The Words of Leaders

We need rebirth of the American tradition of leadership at every level of government and in private life as well. The United States of America is unique in world history because it has a genius for leaders — many leaders, on many levels.

In 2009 Thomas Friedman discussed the demise of leadership in Are We Home Alone? He included this quote (emphasis added).

“There is nothing more powerful than inspirational leadership that unleashes principled behavior for a great cause,” said Dov Seidman, the C.E.O. of LRN, which helps companies build ethical cultures, and the author of the book “How.” What makes a company or a government “sustainable,” he added, is not when it adds more coercive rules and regulations to control behaviors. “It is when its employees or citizens are propelled by values and principles to do the right things, no matter how difficult the situation,” said Seidman. “Laws tell you what you can do. Values inspire in you what you should do. It’s a leader’s job to inspire in us those values.”

Notice the emphasis on inspiring others to do the right thing even when it’s tough. This is in stark contrast to a demagogue who preys on fear and disillusionment to stir up anger and resentment. He doesn’t want people to do the right thing, he wants them to do his thing.

Leaders use their words to encourage and strengthen others. They may know moments of despair, but their minds and hearts are anchored by their values and principles. Their words work because they’re matched by their character. Their fortitude in the face of all odds inspires others to take the right path and keep to it even when it goes through adversity. We forget as we look back on history that men such as George Washington and Winston Churchill did not know the outcome of their own bleak times.

The summer before Valley Forge Washington wrote to Major General Philip Schuyler:

“We should never despair, our Situation before has been unpromising and has changed for the better, so I trust, it will again. If new difficulties arise, we must only put forth New Exertions and proportion our Efforts to the exigency of the times.”

Churchill’s first speech as Prime Minister on May 13, 1940 included these famous words:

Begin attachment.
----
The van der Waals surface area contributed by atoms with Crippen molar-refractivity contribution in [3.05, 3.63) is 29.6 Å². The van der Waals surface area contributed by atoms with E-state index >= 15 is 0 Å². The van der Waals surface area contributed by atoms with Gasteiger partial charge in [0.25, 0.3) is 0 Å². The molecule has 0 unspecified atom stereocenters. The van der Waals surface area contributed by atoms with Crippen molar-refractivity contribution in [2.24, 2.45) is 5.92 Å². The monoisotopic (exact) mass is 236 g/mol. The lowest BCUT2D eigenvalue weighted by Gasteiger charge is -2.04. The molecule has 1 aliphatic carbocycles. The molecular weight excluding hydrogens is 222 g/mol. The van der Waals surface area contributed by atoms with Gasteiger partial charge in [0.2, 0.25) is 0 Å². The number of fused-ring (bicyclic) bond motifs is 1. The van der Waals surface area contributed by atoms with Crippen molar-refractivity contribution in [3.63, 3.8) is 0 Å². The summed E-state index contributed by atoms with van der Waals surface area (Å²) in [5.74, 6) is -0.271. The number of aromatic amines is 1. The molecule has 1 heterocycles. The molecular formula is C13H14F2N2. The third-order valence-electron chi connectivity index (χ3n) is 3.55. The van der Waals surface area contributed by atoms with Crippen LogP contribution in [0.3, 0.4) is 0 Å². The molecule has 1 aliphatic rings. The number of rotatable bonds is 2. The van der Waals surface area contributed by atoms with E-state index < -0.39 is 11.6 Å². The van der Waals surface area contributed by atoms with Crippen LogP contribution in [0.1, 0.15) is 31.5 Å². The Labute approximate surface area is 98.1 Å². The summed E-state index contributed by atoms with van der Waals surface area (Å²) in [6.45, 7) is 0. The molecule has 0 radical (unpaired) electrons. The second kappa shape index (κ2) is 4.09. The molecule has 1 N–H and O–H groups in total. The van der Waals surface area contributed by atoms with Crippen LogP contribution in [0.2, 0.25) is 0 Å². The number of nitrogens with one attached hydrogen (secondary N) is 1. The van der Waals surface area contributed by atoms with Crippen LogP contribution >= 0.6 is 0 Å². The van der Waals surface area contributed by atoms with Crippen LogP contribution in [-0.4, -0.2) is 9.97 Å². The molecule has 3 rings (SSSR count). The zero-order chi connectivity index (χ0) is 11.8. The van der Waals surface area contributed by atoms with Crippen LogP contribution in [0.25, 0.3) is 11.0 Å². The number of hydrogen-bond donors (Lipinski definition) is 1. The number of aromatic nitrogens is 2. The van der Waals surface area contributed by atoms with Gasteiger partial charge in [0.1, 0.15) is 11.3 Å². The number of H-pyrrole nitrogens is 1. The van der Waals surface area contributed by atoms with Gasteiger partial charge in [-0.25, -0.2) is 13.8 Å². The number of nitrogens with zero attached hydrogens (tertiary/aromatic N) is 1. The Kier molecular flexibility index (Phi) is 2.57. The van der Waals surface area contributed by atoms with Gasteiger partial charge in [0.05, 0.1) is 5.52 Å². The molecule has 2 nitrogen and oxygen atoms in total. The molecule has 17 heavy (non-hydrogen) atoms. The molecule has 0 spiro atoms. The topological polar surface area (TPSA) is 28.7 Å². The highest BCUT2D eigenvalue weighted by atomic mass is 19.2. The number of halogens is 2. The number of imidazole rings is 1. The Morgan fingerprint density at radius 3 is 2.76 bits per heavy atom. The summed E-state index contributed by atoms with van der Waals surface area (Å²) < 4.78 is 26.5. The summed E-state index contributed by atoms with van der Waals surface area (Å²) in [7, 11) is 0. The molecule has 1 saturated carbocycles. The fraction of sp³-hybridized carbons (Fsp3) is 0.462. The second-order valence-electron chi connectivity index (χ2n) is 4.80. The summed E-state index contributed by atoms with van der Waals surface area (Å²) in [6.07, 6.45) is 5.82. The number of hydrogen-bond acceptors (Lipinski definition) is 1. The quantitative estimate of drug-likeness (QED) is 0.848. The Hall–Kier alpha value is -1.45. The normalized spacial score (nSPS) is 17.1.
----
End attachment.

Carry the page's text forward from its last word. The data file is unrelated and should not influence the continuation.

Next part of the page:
“I have nothing to offer but blood, toil, tears and sweat.”

He said to General Ismay:

“Poor people, poor people. They trust me, and I can give them nothing but disaster for quite a long time.”

Churchill carried England by the force of his words. Over a year later on October 29, 1941 he told school boys at Harrow:

“The ten months that have passed have seen very terrible catastrophic events in the world – ups and downs, misfortunes – but can anyone sitting here this afternoon, this October afternoon, not feel deeply thankful for what has happened in the time that has passed and for the very great improvement in the position of our country and of our home? Why, when I was here last time we were quite alone, desperately alone, and we had been so for five or six months…

“Another lesson I think we may take, just throwing our minds back to our meeting here ten months ago and now, is that appearances are often very deceptive, and as Kipling well says, we must “…meet with Triumph and Disaster. And treat those two impostors just the same.”

“You cannot tell from appearances how things will go…surely from this period of ten months this is the lesson: never give in, never give in, never, never, never, never-in nothing, great or small, large or petty – never give in except to convictions of honour and good sense.”

By their leadership these men inspired others who became “propelled by values and principles to do the right things, no matter how difficult the situation.” Examine those who would be our leaders and sort the smokescreen of rhetoric from the reality of character. Examine their thinking and deeds.

“There is nothing more powerful than inspirational leadership that unleashes principled behavior for a great cause. What makes a . . . government sustainable . . . is when its . . . citizens are propelled by values and principles to do the right things, no matter how difficult the situation. Laws tell you what you can do. Values inspire in you what you should do. It’s a leader’s job to inspire in us those values.

Don’t fall for a demagogue. Look for a leader.
__________
Ronald Reagan, Acceptance of Republican Nomination for President, 1980.

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